‘Acme’ free professional one-page CV template with eye-catching headers

'Acme' is a free CV template that uses the Acme and Open Sans fonts, both of which are linked below (please make sure you install them before you open up your CV). The text is laid out across a number of tables so it's pretty easy to customise even if you're not brilliant with Microsoft Word. The bold font and quirky use of boxes and dotted lines makes for an eye-catching one-page CV that will catch the hiring manager's attention.

CV template details:

  • CV ref: #152
  • File size: 24kb
  • File format: .docx (Microsoft Word)
  • File name: AcmeCV.docx
  • Fonts required: Acme, Open Sans
  • Price: Free download
  • 'Acme' free professional one-page CV template with eye-catching headers Overall rating: 4.5 out of 5 based on 8 reviews.

About this CV template:

This is a very eye-catching CV template that has been filled out for a developer but would suit a range of roles. There's enough detail to catch a prospective employer's eye, without distracting from your core content.

Click here to view a preview of this CV template (PDF)

Click here for our CV editing guide

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Latest reviews:

5 5 1
Great template, looks fantastic.

4 5 1
Simple and effective

5 5 1

Preview of Acme a free CV template in Microsoft Word

Above: Full preview of Acme CV (please note that the dotted lines are slightly distorted on this preview and will look perfect on your CV template).

CV writing guide:

With so many CVs to read through the hiring manager doesn’t have the time to read pages and pages of irrelevant information. A CV should always be snappy, concise and to the point. Any kind of waffle or padding out within your CV is not only a waste of paper, but will end up frustrating the reader.

If you’re unsure as to how direct and relevant your CV is, take a look below at a few handy tips on what to avoid and how to keep your CV relevant, short and to the point!

2-3 pages is more than enough 

Most CVs should look to only be a total of 2 pages long, however there are some instances when 3 pages is fine. Medical CVs for example will often need at least 3 pages to cover the relevant experience, skills and qualifications – and will typically be expected to be quite lengthy.

Most employers prefer a 2 page CV, but as long as you are keeping everything relevant and only adding information of value, then 3 pages could work just fine. If you have a long list of previous roles and you are including some great facts and figures alongside the tasks and responsibilities, then this may be a good reason to take up a third page.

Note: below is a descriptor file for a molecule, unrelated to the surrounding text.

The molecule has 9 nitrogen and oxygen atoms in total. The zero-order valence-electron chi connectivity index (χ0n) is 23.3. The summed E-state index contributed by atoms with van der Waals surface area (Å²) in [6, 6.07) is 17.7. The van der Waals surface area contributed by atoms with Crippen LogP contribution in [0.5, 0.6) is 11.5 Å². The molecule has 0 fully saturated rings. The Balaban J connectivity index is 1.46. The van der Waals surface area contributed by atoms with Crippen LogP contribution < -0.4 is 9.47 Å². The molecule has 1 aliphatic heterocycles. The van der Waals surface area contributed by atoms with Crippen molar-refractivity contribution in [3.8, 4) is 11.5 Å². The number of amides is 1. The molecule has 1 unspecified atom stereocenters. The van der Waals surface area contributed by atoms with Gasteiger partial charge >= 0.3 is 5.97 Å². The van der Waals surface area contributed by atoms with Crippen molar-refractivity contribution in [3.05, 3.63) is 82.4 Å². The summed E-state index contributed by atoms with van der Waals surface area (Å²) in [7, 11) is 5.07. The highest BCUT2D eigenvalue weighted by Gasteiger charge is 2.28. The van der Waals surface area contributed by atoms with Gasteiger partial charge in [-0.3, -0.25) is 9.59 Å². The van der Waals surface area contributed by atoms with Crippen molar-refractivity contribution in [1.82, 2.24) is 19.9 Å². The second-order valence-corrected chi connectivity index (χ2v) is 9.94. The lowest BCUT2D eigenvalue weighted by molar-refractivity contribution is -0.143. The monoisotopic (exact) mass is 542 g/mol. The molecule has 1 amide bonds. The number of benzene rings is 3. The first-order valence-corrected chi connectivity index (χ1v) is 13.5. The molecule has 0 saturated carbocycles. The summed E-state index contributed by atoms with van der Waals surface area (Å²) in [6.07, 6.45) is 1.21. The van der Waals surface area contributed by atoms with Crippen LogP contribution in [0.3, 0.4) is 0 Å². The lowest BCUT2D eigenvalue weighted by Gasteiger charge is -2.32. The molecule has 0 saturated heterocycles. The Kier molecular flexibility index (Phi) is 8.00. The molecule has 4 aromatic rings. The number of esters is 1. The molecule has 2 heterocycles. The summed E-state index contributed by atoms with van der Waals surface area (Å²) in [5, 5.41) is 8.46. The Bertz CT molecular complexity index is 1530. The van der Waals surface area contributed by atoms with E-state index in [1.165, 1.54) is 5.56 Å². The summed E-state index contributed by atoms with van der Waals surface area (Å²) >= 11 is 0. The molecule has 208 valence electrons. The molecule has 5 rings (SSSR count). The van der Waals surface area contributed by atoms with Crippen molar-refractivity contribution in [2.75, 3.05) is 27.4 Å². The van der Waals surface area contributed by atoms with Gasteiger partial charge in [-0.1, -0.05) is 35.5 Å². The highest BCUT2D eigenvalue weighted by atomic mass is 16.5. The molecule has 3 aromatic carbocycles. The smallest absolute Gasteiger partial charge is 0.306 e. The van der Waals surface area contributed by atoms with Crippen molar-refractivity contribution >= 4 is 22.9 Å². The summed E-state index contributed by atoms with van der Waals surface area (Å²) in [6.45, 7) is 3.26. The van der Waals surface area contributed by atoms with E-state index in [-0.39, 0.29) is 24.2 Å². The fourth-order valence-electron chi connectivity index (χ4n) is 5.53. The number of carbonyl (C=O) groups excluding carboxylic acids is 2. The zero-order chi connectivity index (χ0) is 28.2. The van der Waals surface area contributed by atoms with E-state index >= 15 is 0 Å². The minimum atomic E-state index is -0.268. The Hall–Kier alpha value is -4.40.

Use a sensible font size

One of the most important things to consider when checking over the length of your CV is the font size, the spacing and the overall layout. Using a font that’s too big will restrict the space you have, and the same would go for using large spacing between sections. In Microsoft Word the most commonly used font size is 12, and would be more than acceptable for your CV to ensure the hiring manager has no problem in reading it, and you are not using up valuable space.

The layout of your CV is also extremely important, so don’t forget to consider using a ready made professional CV template that you can either use to directly insert your CV info, or to use as a guide when making any minor adjustments. A CV template has already taken into consideration the details that would typically go into a CV, so you shouldn’t have anything to worry about.

Create a CV that’s relevant 

Your CV should be written with one goal in mind – and that’s to show the hiring manager you are the right person for the job. Although this might seem a bit obvious you’d be surprised at how many people decide to write a generic CV that doesn’t specifically target the employer’s requests. But where can you find this list of demands?

The best place to start is the job advert itself. It will contain most of the things that the employer would require (there’s usually more given during the interview), and they will have also included their own terminology that you can take into consideration. You shouldn’t copy everything word for word, but you should however take into consideration any jargon they are using and the skills, qualifications and experience they are requesting.

The hiring manager is essentially using your CV as a tick sheet to see how closely you can match their requirements. There are of course lots of other aspects of a CV that they look for, but this would be the main one to consider – and certainly not overlook!

About Jen Wiss-Carline

Jen Wiss-Carline has been a Senior Manager and Consultant for several sizeable companies which included dealing with all aspects of staff management and recruitment. She is also a Chartered Legal Executive, and was admitted as a Fellow in February 2006.

Jen's qualifications include:
LL.B (Hons) (1st)
Chartered Legal Executive (FCILEx)
PG Cert Bus Admin
PgDip Law (LPC)
LL.M (Master of Laws) (Distinction)

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